Taliban Releases Remaining South Korean Hostages

  • Playlist
  • Download
  • Embed
    <iframe src="" width="100%" height="290" frameborder="0" scrolling="no" title="NPR embedded audio player">
  • Transcript

Taliban militants on Thursday released the final seven South Korean captives, bringing an end to a six-week hostage drama.

Witnesses said the captives were released in two stages. First, the militants handed over two men and two women to officials from the International Committee of the Red Cross on a road in the Janda area of central Afghanistan.

Then, two women and one man who were covered in dust walked out of the desert, accompanied by three armed men, and were also turned over to waiting ICRC officials.

South Korean presidential spokesman Cheon Ho-sun said Thursday that the group will be heading to Kabul before returning home via Dubai.

The Taliban originally kidnapped 23 South Koreans as they traveled by bus from Kabul to the former militant stronghold of Kandahar on July 19.

In late July, the militants killed two male hostages, and they released two women earlier this month as gesture of goodwill. Another 12 were freed on Wednesday.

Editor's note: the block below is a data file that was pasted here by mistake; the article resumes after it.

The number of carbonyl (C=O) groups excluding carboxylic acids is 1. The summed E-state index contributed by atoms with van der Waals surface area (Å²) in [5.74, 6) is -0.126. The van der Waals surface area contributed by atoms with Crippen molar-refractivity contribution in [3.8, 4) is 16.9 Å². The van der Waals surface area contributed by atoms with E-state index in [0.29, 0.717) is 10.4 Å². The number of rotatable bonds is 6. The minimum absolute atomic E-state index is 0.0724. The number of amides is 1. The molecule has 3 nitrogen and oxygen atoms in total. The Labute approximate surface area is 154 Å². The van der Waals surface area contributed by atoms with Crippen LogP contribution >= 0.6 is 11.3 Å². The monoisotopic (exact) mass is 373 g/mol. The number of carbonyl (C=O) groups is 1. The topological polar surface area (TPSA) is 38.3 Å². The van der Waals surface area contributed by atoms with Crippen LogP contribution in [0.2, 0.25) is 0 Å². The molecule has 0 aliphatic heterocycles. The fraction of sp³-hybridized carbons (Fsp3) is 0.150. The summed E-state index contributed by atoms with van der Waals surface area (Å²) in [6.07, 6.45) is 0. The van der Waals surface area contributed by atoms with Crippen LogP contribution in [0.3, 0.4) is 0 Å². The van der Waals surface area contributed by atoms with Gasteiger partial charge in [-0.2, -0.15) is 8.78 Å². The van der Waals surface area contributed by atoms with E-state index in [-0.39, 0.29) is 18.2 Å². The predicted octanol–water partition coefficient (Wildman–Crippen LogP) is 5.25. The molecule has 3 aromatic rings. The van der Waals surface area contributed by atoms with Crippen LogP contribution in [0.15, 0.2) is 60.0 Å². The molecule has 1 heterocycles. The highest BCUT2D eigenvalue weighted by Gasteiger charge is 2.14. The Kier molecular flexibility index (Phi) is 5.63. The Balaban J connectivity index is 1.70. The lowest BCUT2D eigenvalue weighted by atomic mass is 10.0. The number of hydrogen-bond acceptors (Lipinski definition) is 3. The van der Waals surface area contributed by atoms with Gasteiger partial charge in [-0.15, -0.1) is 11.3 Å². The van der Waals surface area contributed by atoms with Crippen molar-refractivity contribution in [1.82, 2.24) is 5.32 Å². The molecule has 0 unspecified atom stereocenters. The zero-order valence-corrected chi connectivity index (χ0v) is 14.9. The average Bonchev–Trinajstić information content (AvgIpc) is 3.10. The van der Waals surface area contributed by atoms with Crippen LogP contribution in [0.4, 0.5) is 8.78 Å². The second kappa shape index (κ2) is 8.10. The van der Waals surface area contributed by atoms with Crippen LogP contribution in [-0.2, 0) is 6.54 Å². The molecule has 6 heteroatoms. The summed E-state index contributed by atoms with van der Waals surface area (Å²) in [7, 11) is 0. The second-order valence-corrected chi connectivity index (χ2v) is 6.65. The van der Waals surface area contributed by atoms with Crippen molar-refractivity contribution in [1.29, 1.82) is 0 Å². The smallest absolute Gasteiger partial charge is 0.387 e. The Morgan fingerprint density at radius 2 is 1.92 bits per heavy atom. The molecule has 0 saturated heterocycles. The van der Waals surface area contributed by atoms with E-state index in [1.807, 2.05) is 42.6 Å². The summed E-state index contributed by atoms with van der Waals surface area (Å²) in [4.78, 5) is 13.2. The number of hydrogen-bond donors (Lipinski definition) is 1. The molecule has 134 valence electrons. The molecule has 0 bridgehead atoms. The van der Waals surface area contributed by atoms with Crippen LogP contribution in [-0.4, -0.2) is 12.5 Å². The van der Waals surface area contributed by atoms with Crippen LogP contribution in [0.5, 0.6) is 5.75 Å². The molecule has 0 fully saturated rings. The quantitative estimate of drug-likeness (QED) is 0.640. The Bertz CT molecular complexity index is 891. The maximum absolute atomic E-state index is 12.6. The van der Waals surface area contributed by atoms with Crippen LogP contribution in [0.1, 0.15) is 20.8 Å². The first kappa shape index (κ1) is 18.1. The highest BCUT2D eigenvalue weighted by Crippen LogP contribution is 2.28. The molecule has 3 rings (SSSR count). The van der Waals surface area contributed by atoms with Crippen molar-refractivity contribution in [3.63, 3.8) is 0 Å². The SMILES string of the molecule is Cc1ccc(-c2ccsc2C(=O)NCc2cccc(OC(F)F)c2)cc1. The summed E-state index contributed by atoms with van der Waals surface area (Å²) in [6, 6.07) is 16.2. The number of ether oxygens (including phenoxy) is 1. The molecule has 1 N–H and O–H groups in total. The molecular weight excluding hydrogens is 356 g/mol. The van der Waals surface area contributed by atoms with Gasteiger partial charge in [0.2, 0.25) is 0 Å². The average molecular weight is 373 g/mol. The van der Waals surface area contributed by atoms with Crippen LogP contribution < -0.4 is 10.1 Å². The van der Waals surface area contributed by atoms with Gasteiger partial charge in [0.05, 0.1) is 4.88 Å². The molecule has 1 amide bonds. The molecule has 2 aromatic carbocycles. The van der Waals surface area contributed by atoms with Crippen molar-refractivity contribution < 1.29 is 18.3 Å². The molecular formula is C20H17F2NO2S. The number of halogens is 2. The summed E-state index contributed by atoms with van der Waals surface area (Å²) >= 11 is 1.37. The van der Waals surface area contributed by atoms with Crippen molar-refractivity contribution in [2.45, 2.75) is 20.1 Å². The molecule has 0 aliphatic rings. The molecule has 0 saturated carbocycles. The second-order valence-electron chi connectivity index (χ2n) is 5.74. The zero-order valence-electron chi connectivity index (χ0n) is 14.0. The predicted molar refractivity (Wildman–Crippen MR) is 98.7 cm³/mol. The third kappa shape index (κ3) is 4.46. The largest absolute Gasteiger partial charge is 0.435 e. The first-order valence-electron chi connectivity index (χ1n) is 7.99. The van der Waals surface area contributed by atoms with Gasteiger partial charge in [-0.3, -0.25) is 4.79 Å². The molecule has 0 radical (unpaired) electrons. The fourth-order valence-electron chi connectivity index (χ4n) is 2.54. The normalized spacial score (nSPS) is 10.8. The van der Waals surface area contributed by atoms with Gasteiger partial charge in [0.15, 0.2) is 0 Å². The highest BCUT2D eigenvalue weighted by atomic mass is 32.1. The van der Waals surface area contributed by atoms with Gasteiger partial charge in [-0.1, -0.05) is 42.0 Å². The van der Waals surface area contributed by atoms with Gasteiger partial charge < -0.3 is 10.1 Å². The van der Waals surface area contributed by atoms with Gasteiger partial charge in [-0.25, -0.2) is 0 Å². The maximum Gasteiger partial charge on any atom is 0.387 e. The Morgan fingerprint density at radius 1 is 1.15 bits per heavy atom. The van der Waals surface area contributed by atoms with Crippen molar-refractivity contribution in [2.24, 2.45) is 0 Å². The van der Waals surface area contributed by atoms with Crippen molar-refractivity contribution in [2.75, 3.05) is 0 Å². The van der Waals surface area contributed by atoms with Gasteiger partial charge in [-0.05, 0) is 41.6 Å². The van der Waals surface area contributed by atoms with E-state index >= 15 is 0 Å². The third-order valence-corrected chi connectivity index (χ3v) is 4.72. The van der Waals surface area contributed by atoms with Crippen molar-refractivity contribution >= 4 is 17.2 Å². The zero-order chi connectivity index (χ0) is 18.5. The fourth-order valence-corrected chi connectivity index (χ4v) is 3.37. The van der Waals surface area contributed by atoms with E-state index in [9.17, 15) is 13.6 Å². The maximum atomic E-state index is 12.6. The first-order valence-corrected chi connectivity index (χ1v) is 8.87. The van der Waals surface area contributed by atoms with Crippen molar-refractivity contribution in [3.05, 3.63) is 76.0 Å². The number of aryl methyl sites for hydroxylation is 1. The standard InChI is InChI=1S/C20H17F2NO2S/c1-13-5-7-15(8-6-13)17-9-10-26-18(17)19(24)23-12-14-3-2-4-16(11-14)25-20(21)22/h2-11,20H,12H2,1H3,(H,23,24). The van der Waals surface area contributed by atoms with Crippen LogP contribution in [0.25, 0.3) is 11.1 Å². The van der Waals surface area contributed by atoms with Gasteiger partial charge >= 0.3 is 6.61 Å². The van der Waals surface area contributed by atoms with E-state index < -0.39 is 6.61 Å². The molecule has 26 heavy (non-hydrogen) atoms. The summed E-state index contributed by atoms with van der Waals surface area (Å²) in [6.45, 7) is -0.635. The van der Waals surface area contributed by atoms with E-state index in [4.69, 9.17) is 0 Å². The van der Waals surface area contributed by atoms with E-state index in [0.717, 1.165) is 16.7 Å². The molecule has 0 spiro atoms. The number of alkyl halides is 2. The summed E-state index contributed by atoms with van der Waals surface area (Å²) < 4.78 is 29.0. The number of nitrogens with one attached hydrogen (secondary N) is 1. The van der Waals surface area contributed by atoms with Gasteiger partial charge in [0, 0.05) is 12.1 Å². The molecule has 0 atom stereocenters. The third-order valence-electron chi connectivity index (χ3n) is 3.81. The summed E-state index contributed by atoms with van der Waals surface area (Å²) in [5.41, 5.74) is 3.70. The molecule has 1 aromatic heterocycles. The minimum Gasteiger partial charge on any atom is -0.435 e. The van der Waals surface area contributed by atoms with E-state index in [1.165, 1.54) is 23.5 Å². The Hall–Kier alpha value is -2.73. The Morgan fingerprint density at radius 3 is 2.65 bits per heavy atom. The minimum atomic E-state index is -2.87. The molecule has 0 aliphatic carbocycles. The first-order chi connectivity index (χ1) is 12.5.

The Taliban gave up on their demands that militant prisoners be swapped for the hostages. Instead, they accepted face-to-face talks with a South Korean delegation. It pledged that the country's 200 troops would leave Afghanistan by the end of the year as originally planned.

The South Korean delegation also agreed to prevent its citizens from working in Afghanistan.

A senior Afghan lawmaker says Saudi Arabia and Pakistan pressured the Taliban from behind the scenes to release the hostages.

But Afghan officials say they worry the fact the Taliban was able to negotiate directly with the South Koreans will only spur more kidnappings.

From NPR reports and The Associated Press



Please keep your community civil. All comments must follow the Community rules and terms of use, and will be moderated prior to posting. NPR reserves the right to use the comments we receive, in whole or in part, and to use the commenter's name and location, in any medium. See also the Terms of Use, Privacy Policy and Community FAQ.

NPR thanks our sponsors

Become an NPR sponsor

Support comes from